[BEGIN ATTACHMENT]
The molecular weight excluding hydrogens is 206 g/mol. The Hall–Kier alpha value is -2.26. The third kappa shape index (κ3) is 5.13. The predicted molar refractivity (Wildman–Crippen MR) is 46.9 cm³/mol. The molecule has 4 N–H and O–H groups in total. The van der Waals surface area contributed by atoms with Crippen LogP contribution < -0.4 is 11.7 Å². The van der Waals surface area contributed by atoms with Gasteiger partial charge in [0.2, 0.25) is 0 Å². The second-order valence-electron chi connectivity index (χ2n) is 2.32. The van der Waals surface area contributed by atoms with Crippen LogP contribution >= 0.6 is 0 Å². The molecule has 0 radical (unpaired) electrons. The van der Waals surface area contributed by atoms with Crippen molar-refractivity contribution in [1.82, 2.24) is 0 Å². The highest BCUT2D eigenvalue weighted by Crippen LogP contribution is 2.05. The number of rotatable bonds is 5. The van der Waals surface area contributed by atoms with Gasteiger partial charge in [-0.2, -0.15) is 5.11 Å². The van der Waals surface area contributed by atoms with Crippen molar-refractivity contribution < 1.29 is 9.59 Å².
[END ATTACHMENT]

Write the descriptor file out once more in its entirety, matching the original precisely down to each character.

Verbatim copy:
The molecular weight excluding hydrogens is 206 g/mol. The Hall–Kier alpha value is -2.26. The third kappa shape index (κ3) is 5.13. The predicted molar refractivity (Wildman–Crippen MR) is 46.9 cm³/mol. The molecule has 4 N–H and O–H groups in total. The van der Waals surface area contributed by atoms with Crippen LogP contribution < -0.4 is 11.7 Å². The van der Waals surface area contributed by atoms with Gasteiger partial charge in [0.2, 0.25) is 0 Å². The second-order valence-electron chi connectivity index (χ2n) is 2.32. The van der Waals surface area contributed by atoms with Crippen LogP contribution >= 0.6 is 0 Å². The molecule has 0 radical (unpaired) electrons. The van der Waals surface area contributed by atoms with Crippen molar-refractivity contribution in [1.82, 2.24) is 0 Å². The highest BCUT2D eigenvalue weighted by Crippen LogP contribution is 2.05. The number of rotatable bonds is 5. The van der Waals surface area contributed by atoms with Gasteiger partial charge in [-0.2, -0.15) is 5.11 Å². The van der Waals surface area contributed by atoms with Crippen molar-refractivity contribution < 1.29 is 9.59 Å².